We have not been asked to pass upon, and we express no opinion with respect to, any matter other than the fairness to the holders of the Company common stock, from a financial point of view, of the Cash Consideration as of the date hereof. We do not express any view on, and our opinion does not address, the fairness of the proposed Transaction or any other matter with respect to, or any consideration received in connection therewith by, the holders of any other securities, creditors or other constituencies of the Company, nor as to the fairness of the amount or nature of any compensation to be paid or payable to any of the officers, directors or employees of the Company, or any class of such persons, whether relative to the Cash Consideration or otherwise.

 

Unless the assignment conducted by the financial adviser specifically states otherwise, a fairness opinion is not:

  • An opinion or any form of assurance that the highest and best possible price is being obtained or received for a given transaction
  • An assessment or evaluation of the sale or negotiation process leading to the pending transaction or consideration to be paid/received therein
  • An affirmation of the strategic merit of the contemplated transaction
  • A recommendation to security holders on how to vote
  • An analysis of, or opinion on, other aspects of a given transaction such as lockups, termination fees, severance agreements, and so on; or
  • A confirmation of, or any form of opinion or assurance (audit, review, or compilation) on, historic or prospective financial or any other information provided by or on behalf of the client or obtained publicly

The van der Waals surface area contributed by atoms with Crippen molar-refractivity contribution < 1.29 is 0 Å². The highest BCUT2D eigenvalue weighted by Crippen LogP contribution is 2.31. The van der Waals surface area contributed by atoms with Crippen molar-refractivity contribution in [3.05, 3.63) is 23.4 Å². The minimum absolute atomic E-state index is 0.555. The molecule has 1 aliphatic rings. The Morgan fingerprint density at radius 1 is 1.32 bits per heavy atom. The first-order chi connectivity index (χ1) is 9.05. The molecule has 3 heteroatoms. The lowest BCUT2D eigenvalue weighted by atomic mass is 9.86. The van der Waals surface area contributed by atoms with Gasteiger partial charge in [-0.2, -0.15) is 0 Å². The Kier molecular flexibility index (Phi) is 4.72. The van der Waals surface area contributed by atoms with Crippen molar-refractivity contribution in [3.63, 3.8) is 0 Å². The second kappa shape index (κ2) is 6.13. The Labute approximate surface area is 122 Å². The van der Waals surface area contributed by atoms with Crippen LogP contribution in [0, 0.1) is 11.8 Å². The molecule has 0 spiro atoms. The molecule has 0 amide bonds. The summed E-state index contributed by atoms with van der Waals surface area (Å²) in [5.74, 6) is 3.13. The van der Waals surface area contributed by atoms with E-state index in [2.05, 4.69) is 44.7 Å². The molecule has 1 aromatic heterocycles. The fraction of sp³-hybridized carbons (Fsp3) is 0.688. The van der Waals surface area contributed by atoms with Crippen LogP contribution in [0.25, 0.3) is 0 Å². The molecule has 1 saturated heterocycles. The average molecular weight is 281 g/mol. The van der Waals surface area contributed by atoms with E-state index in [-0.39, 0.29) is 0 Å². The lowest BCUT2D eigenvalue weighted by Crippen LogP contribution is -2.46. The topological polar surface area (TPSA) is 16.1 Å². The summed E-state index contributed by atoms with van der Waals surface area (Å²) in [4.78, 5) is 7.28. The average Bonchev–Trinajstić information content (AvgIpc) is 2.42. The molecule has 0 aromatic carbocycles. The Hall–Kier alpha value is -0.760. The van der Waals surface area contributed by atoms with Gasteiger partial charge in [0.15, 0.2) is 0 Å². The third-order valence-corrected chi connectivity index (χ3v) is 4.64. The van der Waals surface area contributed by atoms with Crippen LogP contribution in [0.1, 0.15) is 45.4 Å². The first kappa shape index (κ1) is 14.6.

The independent financial adviser typically does not participate in the preparation of the data that is to be considered by the decision maker for the ownership interest that is the subject of the transaction.

The independent financial adviser should perform a sufficient amount of due diligence and quantitative/qualitative analysis with regard to the significant components of the transaction, especially with respect to the expected financial performance of the subject ownership interest.

Even in the rare situation when the price that is offered to the seller is higher than all indications of value for that ownership interest, it may not be prudent for the seller to enter into the transaction.

When the transaction price seems too good to be true, it probably is. In this situation, the financial adviser may be asked by the seller to consider whether the buyer has the capacity to enter into the transaction. If it is likely that the transaction would render the buyer insolvent, then the seller may be accused of fraudulently conveying the property to the buyer. The decision maker may ask the financial adviser to conduct a solvency analysis.

The “As Of” Date

It is important that the decision maker provide enough time for the financial adviser to conduct reasonable and responsible due diligence. The amount of time required to conduct the due diligence varies from one transaction to the next due to the following reasons: